A Warming Planet Struggles to Feed Itself

The subject heading is the title of the front page article by Justin Gillis in this morning's New York Times.  It's a long multi-page feature.  It begins:

CIUDAD OBREGÓN, Mexico — The dun wheat field spreading out at Ravi P. Singh’s feet offered a possible clue to human destiny. Baked by a desert sun and deliberately starved of water, the plants were parched and nearly dead. 

Dr. Singh, a wheat breeder, grabbed seed heads that should have been plump with the staff of life. His practiced fingers found empty husks.

“You’re not going to feed the people with that,” he said.

But then, over in Plot 88, his eyes settled on a healthier plant, one that had managed to thrive in spite of the drought, producing plump kernels of wheat. “This is beautiful!” he shouted as wheat beards rustled in the wind.

Hope in a stalk of grain: It is a hope the world needs these days, for the great agricultural system that feeds the human race is in trouble.

The rapid growth in farm output that defined the late 20th century has slowed to the point that it is failing to keep up with the demand for food, driven by population increases and rising affluence in once-poor countries.

Consumption of the four staples that supply most human calories — wheat, rice, corn and soybeans — has outstripped production for much of the past decade, drawing once-large stockpiles down to worrisome levels. The imbalance between supply and demand has resulted in two huge spikes in international grain prices since 2007, with some grains more than doubling in cost. 
Those price jumps, though felt only moderately in the West, have worsened hunger for tens of millions of poor people, destabilizing politics in scores of countries, from Mexico to Uzbekistan to Yemen. The Haitian government was ousted in 2008 amid food riots, and anger over high prices has played a role in the recent Arab uprisings.

Now, the latest scientific research suggests that a previously discounted factor is helping to destabilize the food system: climate change.

Many of the failed harvests of the past decade were a consequence of weather disasters, like floods in the United States, drought in Australia and blistering heat waves in Europe and Russia. Scientists believe some, though not all, of those events were caused or worsened by human-induced global warming.
Temperatures are rising rapidly during the growing season in some of the most important agricultural countries, and a paper published several weeks ago found that this had shaved several percentage points off potential yields, adding to the price gyrations.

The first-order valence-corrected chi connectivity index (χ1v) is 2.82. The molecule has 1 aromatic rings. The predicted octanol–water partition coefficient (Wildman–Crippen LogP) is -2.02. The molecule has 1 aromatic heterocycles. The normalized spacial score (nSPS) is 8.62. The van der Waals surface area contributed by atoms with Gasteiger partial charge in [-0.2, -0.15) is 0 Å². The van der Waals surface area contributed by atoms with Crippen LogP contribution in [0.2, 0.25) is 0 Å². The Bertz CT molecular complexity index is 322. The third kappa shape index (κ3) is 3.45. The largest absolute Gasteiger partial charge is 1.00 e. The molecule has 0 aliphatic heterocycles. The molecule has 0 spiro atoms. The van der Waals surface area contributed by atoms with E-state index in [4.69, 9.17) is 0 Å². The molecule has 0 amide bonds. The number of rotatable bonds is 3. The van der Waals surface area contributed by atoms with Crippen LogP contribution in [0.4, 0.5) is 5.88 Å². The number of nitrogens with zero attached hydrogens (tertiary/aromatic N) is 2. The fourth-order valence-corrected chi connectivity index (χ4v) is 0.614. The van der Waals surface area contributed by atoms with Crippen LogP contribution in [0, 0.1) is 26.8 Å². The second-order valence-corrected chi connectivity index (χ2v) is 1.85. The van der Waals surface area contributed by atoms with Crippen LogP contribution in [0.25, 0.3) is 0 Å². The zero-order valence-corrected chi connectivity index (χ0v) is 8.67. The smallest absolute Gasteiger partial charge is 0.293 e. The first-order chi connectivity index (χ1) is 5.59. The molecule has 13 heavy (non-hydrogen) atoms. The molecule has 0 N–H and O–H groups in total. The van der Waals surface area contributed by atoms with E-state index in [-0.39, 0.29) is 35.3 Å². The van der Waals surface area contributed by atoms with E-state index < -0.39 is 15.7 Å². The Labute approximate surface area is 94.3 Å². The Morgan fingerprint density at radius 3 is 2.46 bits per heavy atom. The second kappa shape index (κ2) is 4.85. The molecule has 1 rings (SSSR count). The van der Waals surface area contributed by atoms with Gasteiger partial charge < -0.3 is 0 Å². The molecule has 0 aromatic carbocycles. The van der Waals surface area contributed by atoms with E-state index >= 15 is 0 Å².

I had one long phone conversation with Justin Gillis about this piece.  It was awhile back.  He had spoken with everyone and visited the major research centers.  By the time he spoke with me he really knew his stuff. It's nice work.  And it's nice to see this issue get front page billing.

I'm mentioned with Wolfram Schlenker in the section "Shaken Assumptions".


  1. Gillis' article is good however I think there are some crucial elements missing from my perspective:
    The CGIAR system and agricultural research monies has taken perennial draconian budget cuts for sure. If we examine closer to home, agricultural extension services of almost all 50 states have been reduced drastically, some to mere shadows of their former selves. State and federal agriculture research stations and Universities are kept tense with the constant drone of those horrible words: Budget Cuts. Take a stroll over to Williams Hall to see a crumbling building around a powerhouse Crops and Soils departments. If agriculture were truly considered as critical as Gillis logically concludes, we'd be in state of the art labs and workspace over there.
    Secondly, he flip flops between climate change and global warming. I thought Andrew Revkin whipped all those writers and editors over at the Times into shape. Pick one and lets ring the bell.
    Lastly, and this is really a question for you: Where does Goldman Sachs and even more importantly, private equity in general fit into all this? Harpers carried a story a while back on the G.S. Commodity Index. The writer, who's name eludes me, found that their new investment instrument, namely, the grain exchanges in Kansas, Minneapolis, and Chicago, were going to be the new Mortgage Vegas. Bet Hard Winter, Soft Spring Red, and throw it Long all to watch the market go bananas. Like tall kids playing keep-away with our hats.
    I can only hope Obama is listening to Rosensweig and not the ululating coffers of 2012.

  2. myventuri:

    I agree with you that there should be more public funding of basic research in the crop sciences and CGIARs. The Bill and Melinda Gates probably can't completely fill that gap. Even with funding it will take time--something that I think was clear in the article.

    But I also think that is different than traditional extension services in the US. Today we need extension services in places like Africa.

    Goldman Sachs is going to try to profit off the price swings, as will Cargill and many others. It's a free market. But I believe strongly that the prices are driven by fundamentals--supply and demand. I've said as much many times on this blog.

    In short, if commodity price rises were simply a speculative bubble we should simultaneously see inventory declines. We don't see that in food commodities. Maybe there's a bubble in gold and silver.

  3. Oops. I have a typo in that comment: We should wee see inventories INCREASING if there is a speculative bubble. We're not seeing that today.


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